Rutherford B. Hayes: Life After the Presidency

Rutherford B. Hayes: Life After the Presidency

His one-term pledge in 1876 may not have been a wise political decision, but Hayes and Lucy had no regrets. Four years in the eye of the storm had been sufficient for them both. Alexander Stephens, the former vice president of the Confederacy, spoke for many when he said he had never seen a President leave power "so well spoken of."

In contemplating retirement, Hayes determined that he would "promote the welfare and the happiness of his family, his town, his State, and his country." Hayes remained in many ways an egalitarian and continued his support of social causes he had already embraced. His major emphasis was on universal tax-supported public education. He believed that the American government could be no better than its people and that education would improve the nation morally and materially. He labored constantly to improve the educational opportunities for students from grade school to graduate school. He was the major dispenser of two educational funds to improve the education of southern blacks and whites, and even though he did not believe in “social equality” between whites and blacks, he fought for federal subsidies for children of all races in poor school districts. He believed that education would improve the economic status of the poor, would enlighten the intolerant, and provide the fair start in life envisioned by Lincoln—and the political equality declared by Jefferson—as part of everyone's birthright.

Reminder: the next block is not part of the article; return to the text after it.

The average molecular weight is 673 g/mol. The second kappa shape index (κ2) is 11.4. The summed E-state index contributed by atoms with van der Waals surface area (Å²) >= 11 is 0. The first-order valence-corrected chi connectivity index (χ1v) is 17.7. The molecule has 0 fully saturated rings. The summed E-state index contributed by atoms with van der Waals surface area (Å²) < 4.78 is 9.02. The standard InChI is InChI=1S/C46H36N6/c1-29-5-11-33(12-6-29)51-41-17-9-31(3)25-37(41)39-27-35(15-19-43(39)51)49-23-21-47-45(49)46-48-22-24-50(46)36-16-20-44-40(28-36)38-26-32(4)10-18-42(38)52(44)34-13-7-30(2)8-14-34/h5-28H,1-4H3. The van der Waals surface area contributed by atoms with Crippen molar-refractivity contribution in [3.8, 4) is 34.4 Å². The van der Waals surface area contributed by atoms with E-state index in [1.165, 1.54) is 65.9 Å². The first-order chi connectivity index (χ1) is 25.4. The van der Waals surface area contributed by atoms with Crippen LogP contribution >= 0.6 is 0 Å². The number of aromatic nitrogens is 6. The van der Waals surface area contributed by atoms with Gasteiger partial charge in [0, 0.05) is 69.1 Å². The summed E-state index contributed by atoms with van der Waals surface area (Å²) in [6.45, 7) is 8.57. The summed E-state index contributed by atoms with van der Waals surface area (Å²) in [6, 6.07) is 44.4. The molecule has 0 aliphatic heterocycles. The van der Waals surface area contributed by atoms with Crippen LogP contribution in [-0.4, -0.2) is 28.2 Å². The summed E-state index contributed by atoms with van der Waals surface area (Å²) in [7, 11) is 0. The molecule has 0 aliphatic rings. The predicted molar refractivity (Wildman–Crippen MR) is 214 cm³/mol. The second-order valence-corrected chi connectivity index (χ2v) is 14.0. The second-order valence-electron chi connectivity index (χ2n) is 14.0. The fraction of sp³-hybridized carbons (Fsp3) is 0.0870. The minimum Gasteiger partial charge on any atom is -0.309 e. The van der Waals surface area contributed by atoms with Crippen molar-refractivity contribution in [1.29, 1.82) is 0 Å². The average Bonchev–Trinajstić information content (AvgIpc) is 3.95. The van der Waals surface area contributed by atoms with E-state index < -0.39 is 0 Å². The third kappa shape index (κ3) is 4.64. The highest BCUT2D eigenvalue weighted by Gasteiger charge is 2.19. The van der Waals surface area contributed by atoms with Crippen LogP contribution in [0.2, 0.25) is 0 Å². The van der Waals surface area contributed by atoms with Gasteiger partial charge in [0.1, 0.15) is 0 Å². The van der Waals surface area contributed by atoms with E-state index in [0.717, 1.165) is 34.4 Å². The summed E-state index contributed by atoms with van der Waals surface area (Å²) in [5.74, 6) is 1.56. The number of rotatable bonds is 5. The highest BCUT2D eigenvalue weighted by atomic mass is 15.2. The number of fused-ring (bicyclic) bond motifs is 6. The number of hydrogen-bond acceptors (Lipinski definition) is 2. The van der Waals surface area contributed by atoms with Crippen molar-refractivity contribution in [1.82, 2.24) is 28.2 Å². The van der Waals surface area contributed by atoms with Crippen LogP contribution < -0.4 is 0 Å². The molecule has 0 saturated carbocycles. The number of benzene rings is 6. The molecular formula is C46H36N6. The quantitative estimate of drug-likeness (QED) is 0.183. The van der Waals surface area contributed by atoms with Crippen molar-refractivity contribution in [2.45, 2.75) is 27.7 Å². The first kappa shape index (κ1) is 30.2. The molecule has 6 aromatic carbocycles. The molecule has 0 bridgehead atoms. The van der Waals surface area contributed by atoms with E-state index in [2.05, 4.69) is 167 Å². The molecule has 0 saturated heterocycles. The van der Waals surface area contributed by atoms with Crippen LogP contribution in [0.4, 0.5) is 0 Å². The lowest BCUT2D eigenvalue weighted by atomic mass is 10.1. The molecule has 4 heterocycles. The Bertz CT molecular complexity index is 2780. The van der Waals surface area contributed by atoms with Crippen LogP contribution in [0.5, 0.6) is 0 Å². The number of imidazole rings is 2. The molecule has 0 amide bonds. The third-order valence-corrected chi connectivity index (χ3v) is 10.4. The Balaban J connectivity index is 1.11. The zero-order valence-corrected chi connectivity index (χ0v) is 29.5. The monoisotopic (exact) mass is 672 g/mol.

Closely related to equality and education were Hayes's interests in prison reform and reducing crime. As governor and President, he was generous with pardons; in retirement, he opposed the death penalty. He had faith that criminals could be reformed through education, believing that crime was the product of poverty and desperation and could be reduced by a more equal distribution of wealth. 

Indeed, in the last decade of his life, he believed that the gap between rich industrial "kings" and laborers was the greatest problem facing the United States. He therefore favored the federal regulation of industry, industrial education—so that the rich would know what it meant to toil for a living—and confiscatory inheritance taxes to equalize wealth. He recognized social Darwinism for what it was. Unregulated competition, he believed, resulted not in the survival of the fittest but in the triumph of the most predatory corporations. He worried deeply about “a government of corporations, by corporations, and for corporations.” Ultimately, no President other than Jimmy Carter has had a more productive retirement. 

Hayes worked steadily for his causes but also enjoyed his beautiful Speigel Grove estate. Still, he felt "the soul" had left that delightful land when, in June 1889, Lucy died of a stroke. Hayes's only daughter, Fanny—named after his beloved sister—became the former President's companion, both at home and on his frequent travels. She remembered her father never traveling without several pictures of Lucy, which he would place about his hotel room or ship cabin. Hayes died of heart disease on January 17, 1893. A long funeral procession wound through the snowy Ohio countryside, led by President-elect Grover Cleveland and then Ohio governor William McKinley.